Financial Market Update: After the Closing Bell-Monday, Oct. 6
- Oct 06, 2008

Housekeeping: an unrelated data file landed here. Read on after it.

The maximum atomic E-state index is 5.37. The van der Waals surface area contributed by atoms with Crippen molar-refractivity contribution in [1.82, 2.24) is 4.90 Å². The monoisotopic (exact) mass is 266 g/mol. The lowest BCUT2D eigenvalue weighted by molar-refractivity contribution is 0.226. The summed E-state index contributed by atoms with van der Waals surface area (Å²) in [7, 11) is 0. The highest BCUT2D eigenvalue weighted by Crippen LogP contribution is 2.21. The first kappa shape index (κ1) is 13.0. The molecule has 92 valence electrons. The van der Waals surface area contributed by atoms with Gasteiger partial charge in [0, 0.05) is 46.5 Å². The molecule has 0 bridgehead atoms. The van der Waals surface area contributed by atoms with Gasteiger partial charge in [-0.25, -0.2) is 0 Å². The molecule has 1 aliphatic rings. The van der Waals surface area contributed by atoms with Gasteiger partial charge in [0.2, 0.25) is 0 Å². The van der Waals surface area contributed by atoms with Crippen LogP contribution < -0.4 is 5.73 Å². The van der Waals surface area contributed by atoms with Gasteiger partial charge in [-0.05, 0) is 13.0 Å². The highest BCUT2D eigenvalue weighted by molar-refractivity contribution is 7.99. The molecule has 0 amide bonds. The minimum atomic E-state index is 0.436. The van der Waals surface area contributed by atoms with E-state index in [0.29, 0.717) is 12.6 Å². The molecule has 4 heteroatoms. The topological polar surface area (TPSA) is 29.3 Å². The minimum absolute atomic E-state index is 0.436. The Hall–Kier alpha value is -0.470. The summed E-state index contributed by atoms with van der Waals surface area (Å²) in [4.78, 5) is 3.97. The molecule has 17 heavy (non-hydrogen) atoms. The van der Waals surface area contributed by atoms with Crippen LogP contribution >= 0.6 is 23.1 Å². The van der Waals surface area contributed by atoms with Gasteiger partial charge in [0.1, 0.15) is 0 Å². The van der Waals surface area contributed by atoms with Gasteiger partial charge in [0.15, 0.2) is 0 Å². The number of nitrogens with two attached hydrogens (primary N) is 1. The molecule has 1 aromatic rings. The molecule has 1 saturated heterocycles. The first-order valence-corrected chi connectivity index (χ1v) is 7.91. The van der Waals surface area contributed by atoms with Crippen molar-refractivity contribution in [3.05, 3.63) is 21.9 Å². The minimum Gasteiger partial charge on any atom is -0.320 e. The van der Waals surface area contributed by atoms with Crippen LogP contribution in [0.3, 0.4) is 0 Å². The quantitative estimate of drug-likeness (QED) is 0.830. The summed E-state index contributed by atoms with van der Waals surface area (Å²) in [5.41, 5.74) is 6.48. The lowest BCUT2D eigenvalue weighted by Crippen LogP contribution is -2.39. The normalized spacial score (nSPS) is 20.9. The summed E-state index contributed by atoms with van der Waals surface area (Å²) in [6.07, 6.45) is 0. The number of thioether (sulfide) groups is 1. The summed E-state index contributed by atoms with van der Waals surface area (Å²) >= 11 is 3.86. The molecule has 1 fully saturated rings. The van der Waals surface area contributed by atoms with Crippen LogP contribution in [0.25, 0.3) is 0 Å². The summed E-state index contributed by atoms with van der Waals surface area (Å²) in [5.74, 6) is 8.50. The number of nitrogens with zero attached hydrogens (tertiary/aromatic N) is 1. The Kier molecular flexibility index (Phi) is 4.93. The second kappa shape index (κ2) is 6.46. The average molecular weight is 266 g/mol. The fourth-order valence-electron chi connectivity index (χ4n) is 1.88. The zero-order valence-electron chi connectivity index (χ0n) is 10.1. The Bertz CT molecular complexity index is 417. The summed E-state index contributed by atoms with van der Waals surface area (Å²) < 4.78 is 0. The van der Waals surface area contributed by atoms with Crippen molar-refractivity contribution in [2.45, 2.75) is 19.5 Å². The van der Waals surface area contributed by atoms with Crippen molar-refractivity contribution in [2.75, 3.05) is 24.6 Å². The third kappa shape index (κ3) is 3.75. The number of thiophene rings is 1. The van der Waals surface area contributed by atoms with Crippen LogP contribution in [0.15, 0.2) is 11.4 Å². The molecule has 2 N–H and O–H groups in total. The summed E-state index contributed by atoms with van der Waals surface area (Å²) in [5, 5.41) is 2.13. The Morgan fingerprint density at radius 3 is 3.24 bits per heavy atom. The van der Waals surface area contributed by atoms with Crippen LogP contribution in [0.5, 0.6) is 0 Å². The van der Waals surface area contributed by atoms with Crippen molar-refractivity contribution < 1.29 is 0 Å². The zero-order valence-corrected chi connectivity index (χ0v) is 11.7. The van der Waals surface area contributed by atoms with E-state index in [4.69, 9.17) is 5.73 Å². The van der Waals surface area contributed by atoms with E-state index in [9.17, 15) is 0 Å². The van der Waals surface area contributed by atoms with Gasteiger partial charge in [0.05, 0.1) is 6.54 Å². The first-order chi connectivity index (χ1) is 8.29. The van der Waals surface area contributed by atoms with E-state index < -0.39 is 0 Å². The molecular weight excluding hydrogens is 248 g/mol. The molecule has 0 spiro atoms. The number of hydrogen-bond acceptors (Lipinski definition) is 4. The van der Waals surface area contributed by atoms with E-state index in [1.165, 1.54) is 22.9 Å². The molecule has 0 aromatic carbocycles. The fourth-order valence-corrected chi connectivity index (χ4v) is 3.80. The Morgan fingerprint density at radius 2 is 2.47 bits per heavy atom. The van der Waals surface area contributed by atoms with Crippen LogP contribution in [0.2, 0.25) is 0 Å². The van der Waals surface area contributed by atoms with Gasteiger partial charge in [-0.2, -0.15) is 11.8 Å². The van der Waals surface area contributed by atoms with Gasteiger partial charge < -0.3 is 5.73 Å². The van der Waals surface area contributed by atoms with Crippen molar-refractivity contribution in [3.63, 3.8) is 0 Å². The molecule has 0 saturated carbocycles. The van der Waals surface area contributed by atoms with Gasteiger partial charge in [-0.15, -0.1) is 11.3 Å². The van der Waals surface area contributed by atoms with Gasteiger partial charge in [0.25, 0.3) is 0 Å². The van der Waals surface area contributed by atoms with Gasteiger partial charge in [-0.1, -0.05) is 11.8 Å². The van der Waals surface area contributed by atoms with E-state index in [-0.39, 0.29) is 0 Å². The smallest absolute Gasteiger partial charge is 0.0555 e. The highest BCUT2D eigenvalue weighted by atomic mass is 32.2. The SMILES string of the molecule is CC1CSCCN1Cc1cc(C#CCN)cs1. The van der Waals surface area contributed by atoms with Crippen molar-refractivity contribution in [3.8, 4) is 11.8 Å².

Yo-yoing has become the norm on Wall Street as the Dow Jones Industrial Average stampeded down about 800 points and then sprang back up again toward the end of the trading day Monday, finishing down 369 points for the day. The Dow also ended below the 10,000 point mark for the first time in four years. Investors seem to have been reacting more to sharp declines on European markets earlier in the day than any specific bit of domestic bad news In fact, much of the bad news is coming from the European Union these days–if union is the right term. Various E.U. governments have been struggling individually to deal with the Panic of 2008, up to and including Germany’s move this weekend to guarantee all the private bank deposits in the country. Which seems to have caught the British, French, Spanish and others by surprise. A number of emergency meetings among E.U. member governments have been held, or planned, including today’s meeting of the E.U.’s 27 finance ministers in Luxembourg. It’s one thing to cobble together a supranational quasi-federation of diverse cultures, languages and economies when times are good, but what happens when hard times hit? Richard Fuld, the CEO who piloted Lehman into the rocks of bankruptcy, appeared before the House of Representatives Oversight Committee today, and his questioners weren’t in a sympathetic mood. “I feel horrible,” the banker said. He did not say, “I feel poor,” and various Congressmen were particularly keen to grill Fuld about the $500 million or so they said he’s made since 2000. Fuld pointed out that it was more like $250 million.It’s a little like a fistfight aboard the Titanic. Citigroup Inc. is suing Wells Fargo & Co. and Wachovia Corp. for $60 billion over the dispute about who’s going to take over Wachovia. Citi wants $20 billion in compensatory damages and $40 billion in punitive damages. “The Citi/Wachovia transaction would have been signed and announced on Friday, October 3rd if it had not been subverted by the unlawful conduct of Wachovia, Wells Fargo, and their officers and directors and outside advisers,” noted Citigroup in a statement this morning. Wachovia hasn’t commented about the suit, but has let it be known that it considers Wells Fargo’s offer to be the better of the two, partly because it doesn’t rely on government assistance. Never heard of Neel Kashkari? He will be well known starting today. As Treasury Department assistant secretary for international economics and development, Kashkari has been tapped as interim head of the department’s $700 billion bailout program. A former aerospace engineer–it’s some comfort to know that a rocket scientist is on the job–and Goldman Sachs banker, Kashkari joined the department only in July, just in time to help Sec. Paulson put together the bailout plan. He’s expected to start soliciting bids from asset managers as soon as this week, but actual asset buying probably won’t start for another month. The rumble of the financial crisis is being clearly heard in the generally staid and uninteresting world of commercial paper, the financial vehicle by which corporations borrow money in the short term to finance day-to-day operations. For the week ended Oct. 1, commercial paper outstanding dropped $94.9 billion, or 5.6 percent, to a three-year low of $1.6 trillion, according to the Federal Reserve. Over the weekend, yields on overnight U.S. commercial paper spiked 94 basis points to 3.68 percent, according to Bloomberg.